Perhaps the best thing about the hammock camping experience is being able to see all around you from in your bed. By altering the angle of the tarp, or removing it (partially or completely) in dry weather, you can create the perfect balance of protection and view. I have lain snuggled into my warm down paradise, swinging gently from side to side, and watched a fox and her cubs exploring in the dusklight as well as too many sunsets and sunrises to recount. I have lain in the warmth and dry while heaving rain has fallen all around me, feeling so much more in touch with nature than in any other camping set up.
I have set hammocks up for the night off bridges, telegraph poles and streetlamps, between two Land Rover Defenders, using rock climbing anchors, from playground frames, underground in caves, and, of course, between two trees. They are just so versatile and so adaptable ... and so supremely comfortable!
I am so fond of hammock camping that I have to work hard to recognise the 'cons' and be honest about them.
When suspended, the tarp and hammock lie parallel to each other, with one below the other, and this can cause a wind tunnel effect if you don't plan ahead when pitching them ... or if the wind changes during the night. This can be mitigated by choosing your anchor points carefully, choosing a sheltered campsite or by using an oversize tarp which allows the end corners to be drawn together and each end of the hammock creating a closed-in 'winter palace' during storms. Just as easily the tarp can be lifted by using sticks, walking poles or canoe paddles to create a 'porch'. Wow, this feels like a 'pro' really!!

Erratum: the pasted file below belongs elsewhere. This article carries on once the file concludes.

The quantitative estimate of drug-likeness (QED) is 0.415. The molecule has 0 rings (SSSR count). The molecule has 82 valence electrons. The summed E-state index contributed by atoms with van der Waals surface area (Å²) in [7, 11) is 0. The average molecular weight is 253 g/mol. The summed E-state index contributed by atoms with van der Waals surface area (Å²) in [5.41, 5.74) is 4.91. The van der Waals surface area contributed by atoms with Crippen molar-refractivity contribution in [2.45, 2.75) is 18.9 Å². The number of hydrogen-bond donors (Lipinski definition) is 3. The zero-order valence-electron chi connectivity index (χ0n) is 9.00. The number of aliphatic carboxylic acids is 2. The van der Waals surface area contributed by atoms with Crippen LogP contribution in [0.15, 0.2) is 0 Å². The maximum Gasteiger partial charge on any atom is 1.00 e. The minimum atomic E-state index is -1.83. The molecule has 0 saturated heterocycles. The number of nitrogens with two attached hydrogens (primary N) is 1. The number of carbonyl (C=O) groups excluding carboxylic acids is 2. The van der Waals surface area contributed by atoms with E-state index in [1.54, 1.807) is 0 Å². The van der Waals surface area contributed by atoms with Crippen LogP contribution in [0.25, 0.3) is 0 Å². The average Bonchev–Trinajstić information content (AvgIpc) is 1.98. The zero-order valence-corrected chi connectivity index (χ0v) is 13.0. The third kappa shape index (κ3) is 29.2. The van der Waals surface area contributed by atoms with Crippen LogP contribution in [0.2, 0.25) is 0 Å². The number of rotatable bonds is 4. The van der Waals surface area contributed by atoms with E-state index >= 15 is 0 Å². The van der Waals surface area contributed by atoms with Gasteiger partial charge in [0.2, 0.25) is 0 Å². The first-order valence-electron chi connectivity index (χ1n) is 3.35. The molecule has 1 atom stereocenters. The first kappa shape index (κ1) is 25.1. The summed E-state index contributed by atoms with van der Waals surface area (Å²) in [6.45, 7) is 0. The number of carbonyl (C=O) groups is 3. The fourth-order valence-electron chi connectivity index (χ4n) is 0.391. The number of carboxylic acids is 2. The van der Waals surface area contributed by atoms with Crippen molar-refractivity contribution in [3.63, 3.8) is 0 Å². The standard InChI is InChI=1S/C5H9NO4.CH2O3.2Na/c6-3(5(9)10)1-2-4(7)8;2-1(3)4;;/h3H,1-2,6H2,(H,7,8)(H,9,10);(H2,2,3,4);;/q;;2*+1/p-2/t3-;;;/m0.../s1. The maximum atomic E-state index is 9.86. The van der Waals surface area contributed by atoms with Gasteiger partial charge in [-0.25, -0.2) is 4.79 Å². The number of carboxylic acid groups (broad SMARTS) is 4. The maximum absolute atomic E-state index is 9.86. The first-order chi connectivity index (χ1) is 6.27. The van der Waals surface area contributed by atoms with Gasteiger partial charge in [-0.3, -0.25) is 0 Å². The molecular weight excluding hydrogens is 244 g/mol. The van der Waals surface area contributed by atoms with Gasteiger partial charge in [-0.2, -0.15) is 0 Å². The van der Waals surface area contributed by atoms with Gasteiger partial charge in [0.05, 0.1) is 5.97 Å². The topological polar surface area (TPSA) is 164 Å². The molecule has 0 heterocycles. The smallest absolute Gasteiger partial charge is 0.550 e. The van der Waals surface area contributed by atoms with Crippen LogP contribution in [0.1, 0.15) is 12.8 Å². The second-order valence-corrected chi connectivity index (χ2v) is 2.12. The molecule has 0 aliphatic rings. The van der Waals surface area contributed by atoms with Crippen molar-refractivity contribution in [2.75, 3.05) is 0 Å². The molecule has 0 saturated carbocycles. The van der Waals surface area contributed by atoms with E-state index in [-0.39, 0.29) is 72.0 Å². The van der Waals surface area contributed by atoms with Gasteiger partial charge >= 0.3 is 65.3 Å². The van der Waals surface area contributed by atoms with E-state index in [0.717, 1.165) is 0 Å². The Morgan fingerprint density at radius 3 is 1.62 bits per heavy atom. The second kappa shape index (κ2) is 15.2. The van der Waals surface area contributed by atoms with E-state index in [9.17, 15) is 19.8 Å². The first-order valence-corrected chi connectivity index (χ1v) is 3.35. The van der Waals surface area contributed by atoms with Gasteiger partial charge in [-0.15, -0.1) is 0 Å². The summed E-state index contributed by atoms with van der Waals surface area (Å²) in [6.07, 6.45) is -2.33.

There is the tiniest chance of the hammock or its suspension failing during the night and an even slimmer chance of you falling out of bed but this is easily managed by using reliable equipment and knots, choosing your trees carefully (including looking above you for any deadwood or branches that may blow down onto you during the night ... and finding a suitably clear place to camp, obviously ... and by only hanging your hammock as high as you are willing to fall. I have developed the habit of putting my rucksack / drybag / boots etc underneath my hammock where is sheltered and easily available to me throughout the night but has the added advantage of being a soft mass to hit if I ever fell. I have never ever fallen.
If there really are no trees or anchor points then you are pretty stuffed with just a hammock and quilts ... but ... you usually know where you are heading before you get there and that sort of unpleasant surprise can mostly be avoided. If I know there is a chance I won't be able to hammock in the middle of a multi-day trip then I simply add an inflatable sleeping mat to my kit and I can sleep on the floor underneath the tarp, using it set up like a tent! This is feeling like another 'pro'!!
A definite disadvantage of the hammock and tarp is in their construction from lightweight, ripstop nylon or polyester. For most aspects of camping these materials are the best choice except for when there is a fire anywhere nearby as the embers rising from the fire, as tiny as they may be, begin to drop as they lost heat but still have enough to melt holes in the tarp, hammock and underquilt. If I am planning a campfire then I have to strongly consider whether I risk taking my hammock kit too.